Link to the University of Pittsburgh Homepage
Link to the University Library System Homepage Link to the Contact Us Form

Fundamental Study of Alginate-Based 3D Platforms for the Propagation and Pancreatic Differentiation of Human Embryonic Stem Cells

Richardson, Thomas (2017) Fundamental Study of Alginate-Based 3D Platforms for the Propagation and Pancreatic Differentiation of Human Embryonic Stem Cells. Doctoral Dissertation, University of Pittsburgh. (Unpublished)

Download (6MB) | Preview


Type 1 diabetes (T1D) is an autoimmune disease affecting millions of people worldwide, wherein the insulin producing pancreatic islets are destroyed. Shortage of donor cells, combined with immune rejection, limits transplantation as a viable therapy. However, human pluripotent stem cells (hPSCs) have the capacity to become any cell type, and the potential to provide an unlimited supply of hPSC-derived insulin producing cells. Additionally, immune rejection is still a hurdle which must be overcome before hESC-based therapy for T1D can be brought to fruition. It is therefore necessary to develop suitable culture and differentiation strategies which employ cell encapsulation with an appropriate material which can protect the new insulin producing cells from the body’s immune system and is supportive of hPSC biomanufacturing.
Alginate encapsulation has been previously used for providing the needed immune protection of donor insulin-producing cells for transplantation. Therefore, in this work we first showed that alginate encapsulation supports efficient differentiation of hPSCs to insulin producing cells, and also significantly enhanced maturation of hPSCs compared to 2D controls. Previous studies for islet encapsulation have also shown that alginate hydrogel composition significantly affects the capacity for immune isolation. However, such capsule compositions could modify the differentiation of the encapsulated cells. Thus, we next evaluated the effect of capsule composition on material properties and thus on pancreatic differentiation of encapsulated hESCs. Our results clearly showed that even in the presence of chemical differentiation factors,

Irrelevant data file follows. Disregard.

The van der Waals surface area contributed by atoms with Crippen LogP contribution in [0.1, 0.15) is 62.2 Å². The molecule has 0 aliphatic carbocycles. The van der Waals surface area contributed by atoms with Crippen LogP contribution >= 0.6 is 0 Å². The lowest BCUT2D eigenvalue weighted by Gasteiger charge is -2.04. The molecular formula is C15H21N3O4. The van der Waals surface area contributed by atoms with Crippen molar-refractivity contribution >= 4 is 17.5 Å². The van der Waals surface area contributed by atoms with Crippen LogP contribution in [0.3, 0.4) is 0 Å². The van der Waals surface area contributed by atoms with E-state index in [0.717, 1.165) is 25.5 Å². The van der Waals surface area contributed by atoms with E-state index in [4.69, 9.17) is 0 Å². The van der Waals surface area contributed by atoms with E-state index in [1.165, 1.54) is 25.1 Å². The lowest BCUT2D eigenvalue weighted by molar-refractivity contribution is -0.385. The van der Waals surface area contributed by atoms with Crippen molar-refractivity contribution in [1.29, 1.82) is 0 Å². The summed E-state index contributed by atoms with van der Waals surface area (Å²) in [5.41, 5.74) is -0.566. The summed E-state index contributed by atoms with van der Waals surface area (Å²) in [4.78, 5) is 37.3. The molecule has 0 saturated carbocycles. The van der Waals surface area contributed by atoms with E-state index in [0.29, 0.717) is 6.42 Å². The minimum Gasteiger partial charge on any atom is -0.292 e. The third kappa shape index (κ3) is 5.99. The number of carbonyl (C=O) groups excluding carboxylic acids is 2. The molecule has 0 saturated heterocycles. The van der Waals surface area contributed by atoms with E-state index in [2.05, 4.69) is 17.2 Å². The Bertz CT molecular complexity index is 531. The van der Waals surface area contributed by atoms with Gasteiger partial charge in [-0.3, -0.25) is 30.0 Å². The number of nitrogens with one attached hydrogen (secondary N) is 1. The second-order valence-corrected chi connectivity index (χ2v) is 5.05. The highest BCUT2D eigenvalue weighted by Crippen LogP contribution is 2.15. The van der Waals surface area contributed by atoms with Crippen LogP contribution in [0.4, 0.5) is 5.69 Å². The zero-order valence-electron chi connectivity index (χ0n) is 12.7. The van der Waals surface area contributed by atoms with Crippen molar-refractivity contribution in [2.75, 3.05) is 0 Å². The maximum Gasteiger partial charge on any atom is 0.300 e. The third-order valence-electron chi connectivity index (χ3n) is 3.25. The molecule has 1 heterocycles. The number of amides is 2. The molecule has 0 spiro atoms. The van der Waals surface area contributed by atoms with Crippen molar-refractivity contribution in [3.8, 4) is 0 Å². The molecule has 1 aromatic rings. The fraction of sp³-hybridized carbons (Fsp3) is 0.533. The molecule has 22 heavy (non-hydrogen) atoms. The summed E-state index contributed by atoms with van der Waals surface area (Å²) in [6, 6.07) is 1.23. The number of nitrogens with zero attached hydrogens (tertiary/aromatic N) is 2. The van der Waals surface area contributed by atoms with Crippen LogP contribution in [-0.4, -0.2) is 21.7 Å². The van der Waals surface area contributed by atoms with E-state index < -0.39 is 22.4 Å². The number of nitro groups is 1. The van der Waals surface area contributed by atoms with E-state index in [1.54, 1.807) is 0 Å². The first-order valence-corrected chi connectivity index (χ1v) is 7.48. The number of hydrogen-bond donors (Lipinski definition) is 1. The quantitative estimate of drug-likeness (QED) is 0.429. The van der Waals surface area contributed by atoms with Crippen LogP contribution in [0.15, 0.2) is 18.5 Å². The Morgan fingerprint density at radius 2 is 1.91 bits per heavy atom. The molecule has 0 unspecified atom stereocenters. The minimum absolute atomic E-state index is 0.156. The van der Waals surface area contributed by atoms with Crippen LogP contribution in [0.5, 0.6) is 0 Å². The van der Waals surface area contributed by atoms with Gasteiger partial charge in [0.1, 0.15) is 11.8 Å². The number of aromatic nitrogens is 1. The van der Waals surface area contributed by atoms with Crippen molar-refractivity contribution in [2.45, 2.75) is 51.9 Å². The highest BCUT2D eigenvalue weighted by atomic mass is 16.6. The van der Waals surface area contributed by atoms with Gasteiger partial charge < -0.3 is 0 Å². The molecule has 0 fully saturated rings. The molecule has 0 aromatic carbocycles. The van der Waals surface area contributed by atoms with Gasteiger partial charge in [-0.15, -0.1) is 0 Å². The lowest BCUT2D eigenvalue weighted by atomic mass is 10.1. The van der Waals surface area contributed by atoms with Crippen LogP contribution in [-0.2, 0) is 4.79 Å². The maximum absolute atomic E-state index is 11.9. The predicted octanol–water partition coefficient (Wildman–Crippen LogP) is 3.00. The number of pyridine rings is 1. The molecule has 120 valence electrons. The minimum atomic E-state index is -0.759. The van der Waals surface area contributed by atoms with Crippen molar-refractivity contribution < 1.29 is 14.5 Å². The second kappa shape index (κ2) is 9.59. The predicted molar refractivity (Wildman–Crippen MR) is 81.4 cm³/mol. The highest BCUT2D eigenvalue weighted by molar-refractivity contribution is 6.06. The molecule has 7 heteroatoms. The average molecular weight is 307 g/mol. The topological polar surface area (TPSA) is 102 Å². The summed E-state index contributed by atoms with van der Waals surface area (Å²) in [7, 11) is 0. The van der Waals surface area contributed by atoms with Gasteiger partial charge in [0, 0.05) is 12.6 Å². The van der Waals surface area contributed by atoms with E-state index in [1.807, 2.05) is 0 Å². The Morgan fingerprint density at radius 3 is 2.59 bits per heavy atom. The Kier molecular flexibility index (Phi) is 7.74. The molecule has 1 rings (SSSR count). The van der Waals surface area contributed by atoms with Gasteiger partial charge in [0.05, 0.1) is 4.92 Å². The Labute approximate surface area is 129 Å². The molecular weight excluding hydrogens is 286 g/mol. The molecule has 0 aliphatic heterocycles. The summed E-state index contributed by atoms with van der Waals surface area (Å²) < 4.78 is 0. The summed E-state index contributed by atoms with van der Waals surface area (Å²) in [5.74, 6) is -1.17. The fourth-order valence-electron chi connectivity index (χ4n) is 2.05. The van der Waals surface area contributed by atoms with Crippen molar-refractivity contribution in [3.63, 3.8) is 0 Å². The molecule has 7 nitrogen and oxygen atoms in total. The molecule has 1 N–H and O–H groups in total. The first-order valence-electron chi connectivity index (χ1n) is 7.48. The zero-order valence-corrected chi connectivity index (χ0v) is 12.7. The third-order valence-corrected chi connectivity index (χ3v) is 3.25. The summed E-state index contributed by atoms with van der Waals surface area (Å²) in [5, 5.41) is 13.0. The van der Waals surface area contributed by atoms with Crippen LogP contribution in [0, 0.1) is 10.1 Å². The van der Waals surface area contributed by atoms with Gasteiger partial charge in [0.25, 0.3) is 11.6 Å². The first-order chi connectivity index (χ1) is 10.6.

Fundamental Study of Alginate-Based 3D Platforms for the Propagation and Pancreatic Differentiation of Human Embryonic Stem Cells
Thomas Richardson, PhD
University of Pittsburgh, 2017
substrate stiffness greatly affects the efficiency of pancreatic differentiation. Taking this a step further, we developed a high throughput 3D alginate array platform that allowed for multivariate perturbations of insoluble differentiation cues, namely alginate stiffness and cell-cell contact, during pancreatic differentiation. Our results accordingly indicated that while stiffness did influence proliferation and pancreatic differentiation, the effect of cell-cell contact was more significant.
Finally, we developed an e-cadherin mimicking peptide-conjugated alginate substrate which mimics cell-cell contact, to meet the biomanufacturing needs of hPSCs. The designed biomimetic substrate supported single cell survival and propagation, as well as maintained hPSC pluripotency and differentiation potency. Overall, the findings from this dissertation represent a significant advancement in strategies supporting the propagation and pancreatic differentiation for biomanufacturing of hPSCs as an effective cell therapy treatment for T1D.


Social Networking:
Share |


Item Type: University of Pittsburgh ETD
Status: Unpublished
CreatorsEmailPitt UsernameORCID
Richardson, Thomastcr13@pitt.edutcr130000-0003-0502-6368
ETD Committee:
TitleMemberEmail AddressPitt UsernameORCID
Committee ChairBanerjee, Ipsitaipb1@pitt.eduipb1
Committee MemberKumta, Prashant N.pkumta@pitt.edupkumta
Committee MemberVelankar, Sachinvelankar@pitt.eduvelankar
Committee MemberGorantla,
Date: 26 September 2017
Date Type: Publication
Defense Date: 20 June 2017
Approval Date: 26 September 2017
Submission Date: 11 July 2017
Access Restriction: 1 year -- Restrict access to University of Pittsburgh for a period of 1 year.
Number of Pages: 202
Institution: University of Pittsburgh
Schools and Programs: Swanson School of Engineering > Chemical and Petroleum Engineering
Degree: PhD - Doctor of Philosophy
Thesis Type: Doctoral Dissertation
Refereed: Yes
Uncontrolled Keywords: Alginate, substrate stiffness, encapsulation, hESC, stem cells, diabetes, insulin
Date Deposited: 26 Sep 2018 05:00
Last Modified: 26 Sep 2018 05:15


Monthly Views for the past 3 years

Plum Analytics

Actions (login required)

View Item View Item